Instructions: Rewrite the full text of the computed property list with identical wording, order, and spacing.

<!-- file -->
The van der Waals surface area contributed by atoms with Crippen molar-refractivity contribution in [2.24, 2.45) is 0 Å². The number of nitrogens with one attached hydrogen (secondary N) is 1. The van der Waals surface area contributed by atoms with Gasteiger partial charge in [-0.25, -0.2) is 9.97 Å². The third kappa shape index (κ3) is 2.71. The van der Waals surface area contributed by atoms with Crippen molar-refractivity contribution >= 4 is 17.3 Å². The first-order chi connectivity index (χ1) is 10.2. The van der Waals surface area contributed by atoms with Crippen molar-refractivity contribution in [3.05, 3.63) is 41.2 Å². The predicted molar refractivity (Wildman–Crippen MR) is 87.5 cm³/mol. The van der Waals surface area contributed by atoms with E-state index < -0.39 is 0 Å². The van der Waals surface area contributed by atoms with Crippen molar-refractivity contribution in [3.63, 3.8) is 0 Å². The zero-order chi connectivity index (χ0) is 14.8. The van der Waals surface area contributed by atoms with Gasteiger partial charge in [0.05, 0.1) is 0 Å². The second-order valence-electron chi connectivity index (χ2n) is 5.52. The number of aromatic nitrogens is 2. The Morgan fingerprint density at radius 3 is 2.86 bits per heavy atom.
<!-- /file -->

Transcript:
The van der Waals surface area contributed by atoms with Crippen molar-refractivity contribution in [2.24, 2.45) is 0 Å². The number of nitrogens with one attached hydrogen (secondary N) is 1. The van der Waals surface area contributed by atoms with Gasteiger partial charge in [-0.25, -0.2) is 9.97 Å². The third kappa shape index (κ3) is 2.71. The van der Waals surface area contributed by atoms with Crippen molar-refractivity contribution >= 4 is 17.3 Å². The first-order chi connectivity index (χ1) is 10.2. The van der Waals surface area contributed by atoms with Crippen molar-refractivity contribution in [3.05, 3.63) is 41.2 Å². The predicted molar refractivity (Wildman–Crippen MR) is 87.5 cm³/mol. The van der Waals surface area contributed by atoms with E-state index < -0.39 is 0 Å². The van der Waals surface area contributed by atoms with Crippen molar-refractivity contribution in [3.63, 3.8) is 0 Å². The zero-order chi connectivity index (χ0) is 14.8. The van der Waals surface area contributed by atoms with Gasteiger partial charge in [0.05, 0.1) is 0 Å². The second-order valence-electron chi connectivity index (χ2n) is 5.52. The number of aromatic nitrogens is 2. The Morgan fingerprint density at radius 3 is 2.86 bits per heavy atom.